So, what were the forces at work for and against federation?
Some of the forces at work for federation were:
Some of the forces at work against federation:
Australia formally became a nation, in the political sense, on 1 January 1901. That is why we celebrated the Centenary of Federation in 2001. Federation was a remarkable political achievement. In the end, the people decided by vote at referendum to became one political entity. Most recognised that there would be winners and losers but the voters, on the whole, accepted that the benefits of federation outweighed the costs. Unlike many modern nations which emerged in the late eighteenth and nineteenth centuries, ours did not come about as a result of war, rebellion or revolution.
Ours was a political event. It was led by elected politicians from the colonies who met in major conventions in Sydney, Melbourne and Adelaide but they understood the wishes of the people who had given impetus to the federation movement in a number of 'peoples' conventions. In the end, it all came down to a vote at two referenda in 1898 and 1899 even though the people of Western Australia did not vote until 31 July 1900 - 26 days AFTER the British parliament had approved the creation of the Commonwealth of Australia.
Though there were some leftover powers remaining with the British, for all intents and purposes we became an independent nation on that day in January 1901. Those limits on the full exercise of our independent status were repealed at various times throughout the twentieth century.
An Australian Journey Through the Last Century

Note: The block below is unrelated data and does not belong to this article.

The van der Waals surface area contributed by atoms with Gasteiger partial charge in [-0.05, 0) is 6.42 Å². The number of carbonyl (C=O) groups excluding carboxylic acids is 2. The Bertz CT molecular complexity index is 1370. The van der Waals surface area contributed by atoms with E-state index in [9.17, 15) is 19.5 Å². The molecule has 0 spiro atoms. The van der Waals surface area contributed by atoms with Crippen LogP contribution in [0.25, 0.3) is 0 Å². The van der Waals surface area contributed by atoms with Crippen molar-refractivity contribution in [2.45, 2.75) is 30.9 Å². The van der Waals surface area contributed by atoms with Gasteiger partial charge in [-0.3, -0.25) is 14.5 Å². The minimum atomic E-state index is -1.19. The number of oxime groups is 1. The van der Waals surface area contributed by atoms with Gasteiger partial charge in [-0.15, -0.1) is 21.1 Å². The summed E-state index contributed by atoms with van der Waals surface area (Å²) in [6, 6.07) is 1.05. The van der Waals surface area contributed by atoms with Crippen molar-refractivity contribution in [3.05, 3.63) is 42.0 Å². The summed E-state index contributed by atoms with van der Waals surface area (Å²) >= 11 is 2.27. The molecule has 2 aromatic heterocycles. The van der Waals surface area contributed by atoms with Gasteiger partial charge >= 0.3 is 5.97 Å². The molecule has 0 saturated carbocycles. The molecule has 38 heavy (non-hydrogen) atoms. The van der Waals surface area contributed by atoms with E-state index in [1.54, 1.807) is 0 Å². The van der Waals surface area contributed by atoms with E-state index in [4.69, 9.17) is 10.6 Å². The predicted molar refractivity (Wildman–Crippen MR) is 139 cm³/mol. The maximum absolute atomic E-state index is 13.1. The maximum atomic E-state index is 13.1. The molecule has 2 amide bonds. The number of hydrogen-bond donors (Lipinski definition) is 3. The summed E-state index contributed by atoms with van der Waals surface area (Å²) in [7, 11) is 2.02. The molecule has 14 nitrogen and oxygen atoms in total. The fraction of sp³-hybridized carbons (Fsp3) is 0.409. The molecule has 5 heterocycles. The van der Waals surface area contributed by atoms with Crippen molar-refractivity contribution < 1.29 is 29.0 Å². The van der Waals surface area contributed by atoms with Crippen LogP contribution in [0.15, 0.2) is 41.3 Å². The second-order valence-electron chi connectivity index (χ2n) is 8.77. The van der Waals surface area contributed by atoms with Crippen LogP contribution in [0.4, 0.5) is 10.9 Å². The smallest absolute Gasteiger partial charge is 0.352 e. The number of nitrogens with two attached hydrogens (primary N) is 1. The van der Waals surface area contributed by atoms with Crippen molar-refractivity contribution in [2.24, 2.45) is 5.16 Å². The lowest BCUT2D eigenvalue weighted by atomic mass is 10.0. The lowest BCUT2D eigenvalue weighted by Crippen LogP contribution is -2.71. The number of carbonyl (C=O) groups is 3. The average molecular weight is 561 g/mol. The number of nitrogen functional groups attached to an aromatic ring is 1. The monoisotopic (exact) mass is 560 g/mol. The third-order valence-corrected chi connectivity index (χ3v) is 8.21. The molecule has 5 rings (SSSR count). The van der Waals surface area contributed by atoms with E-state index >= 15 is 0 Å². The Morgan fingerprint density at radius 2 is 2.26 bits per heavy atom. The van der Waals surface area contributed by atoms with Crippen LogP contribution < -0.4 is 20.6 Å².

Several Australian colonial armed forces were at war at the time of federation - assisting the British fight the Boers in South Africa (Boer War, 1899-1902). They began their campaigns as armed forces of a colony and ended as soldiers of a new nation, Australia.
And to many, despite the emergence of a new nation on 1 July 1901, we had to wait until 25 April 1915, for our real emergence on the world stage. Like their mates in the Boer War, the new nations' sons had left for the Gallipoli peninsula as Victorians or New South Welshmen or Queenslanders but came off the peninsula nine months later as Australians - a young, brave, isolated and perhaps, naive, nation making a statement to the rest of the world. It was to be what the Sydney Morning Herald called our 'baptism by fire'.
The heroic actions of the members of the Australian force to Gallipoli were to be repeated later in the war on the Western Front, in France, a confirmation of the status we had won as brave soldiers from Australia. Australian forces penetrated the German line where no other force had done before. They annoyed British officers for their supposed ill discipline and lack of respect for authority.
But it was really the larrikin spirit of the Australian - a healthy but not abusive disrespect for British authority (based on class) for we respected our own officers and none more so than General Sir John Monash whose modern approach to war in 1918 helped break the stalemate. We were not British, we were not Americans and we had played a decisive role in the war. In The Victoria School in Villers Bretonnuex in northern France are signs reminding the children of successive generations: "N'oublions Jamais L'Australie": "Never Forget Australia". The school was built in 1927 as a gift of the school children of Victoria after the original school had been destroyed in the fighting of 1918
Perhaps during the next twenty years we lost our way. We came out of the First World War a young, brash, confident nation. But twenty years later we faced another crisis for which we were unprepared. In between we suffered from the Great Depression - unemployment exceeding 40 percent and the British bondholders insisting our loans be repaid. Through it all we tried to hold up our chin. We sought relief in the successes of Phar Lap on the racetrack (and blamed the Americans for poisoning him after he had won his first race there) and Don Bradman on the cricket field (and blamed the English for nobbling him with their bodyline tactics). Yet we still looked to the Mother Country as a more insecure world threatened. Our confidence from World War One seemed to be ebbing away.